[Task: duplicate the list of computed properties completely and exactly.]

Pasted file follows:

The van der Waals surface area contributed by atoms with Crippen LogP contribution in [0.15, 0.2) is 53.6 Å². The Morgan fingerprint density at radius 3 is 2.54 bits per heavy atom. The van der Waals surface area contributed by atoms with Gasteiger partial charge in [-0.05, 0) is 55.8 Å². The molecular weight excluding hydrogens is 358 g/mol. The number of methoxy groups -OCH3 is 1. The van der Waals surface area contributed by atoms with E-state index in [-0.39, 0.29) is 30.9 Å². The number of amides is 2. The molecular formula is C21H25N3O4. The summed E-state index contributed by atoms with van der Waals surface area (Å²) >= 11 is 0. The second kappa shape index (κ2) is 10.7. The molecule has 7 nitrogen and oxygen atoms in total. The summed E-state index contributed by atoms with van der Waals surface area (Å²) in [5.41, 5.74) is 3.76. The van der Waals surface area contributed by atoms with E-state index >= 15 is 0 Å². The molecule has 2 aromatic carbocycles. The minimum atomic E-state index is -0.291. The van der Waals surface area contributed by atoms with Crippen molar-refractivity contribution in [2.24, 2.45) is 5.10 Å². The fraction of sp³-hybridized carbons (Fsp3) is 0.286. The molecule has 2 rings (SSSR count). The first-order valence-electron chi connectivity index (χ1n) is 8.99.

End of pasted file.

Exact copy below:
The van der Waals surface area contributed by atoms with Crippen LogP contribution in [0.15, 0.2) is 53.6 Å². The Morgan fingerprint density at radius 3 is 2.54 bits per heavy atom. The van der Waals surface area contributed by atoms with Gasteiger partial charge in [-0.05, 0) is 55.8 Å². The molecular weight excluding hydrogens is 358 g/mol. The number of methoxy groups -OCH3 is 1. The van der Waals surface area contributed by atoms with E-state index in [-0.39, 0.29) is 30.9 Å². The number of amides is 2. The molecular formula is C21H25N3O4. The summed E-state index contributed by atoms with van der Waals surface area (Å²) >= 11 is 0. The second kappa shape index (κ2) is 10.7. The molecule has 7 nitrogen and oxygen atoms in total. The summed E-state index contributed by atoms with van der Waals surface area (Å²) in [5.41, 5.74) is 3.76. The van der Waals surface area contributed by atoms with E-state index >= 15 is 0 Å². The molecule has 2 aromatic carbocycles. The minimum atomic E-state index is -0.291. The van der Waals surface area contributed by atoms with Crippen molar-refractivity contribution in [2.24, 2.45) is 5.10 Å². The fraction of sp³-hybridized carbons (Fsp3) is 0.286. The molecule has 2 rings (SSSR count). The first-order valence-electron chi connectivity index (χ1n) is 8.99.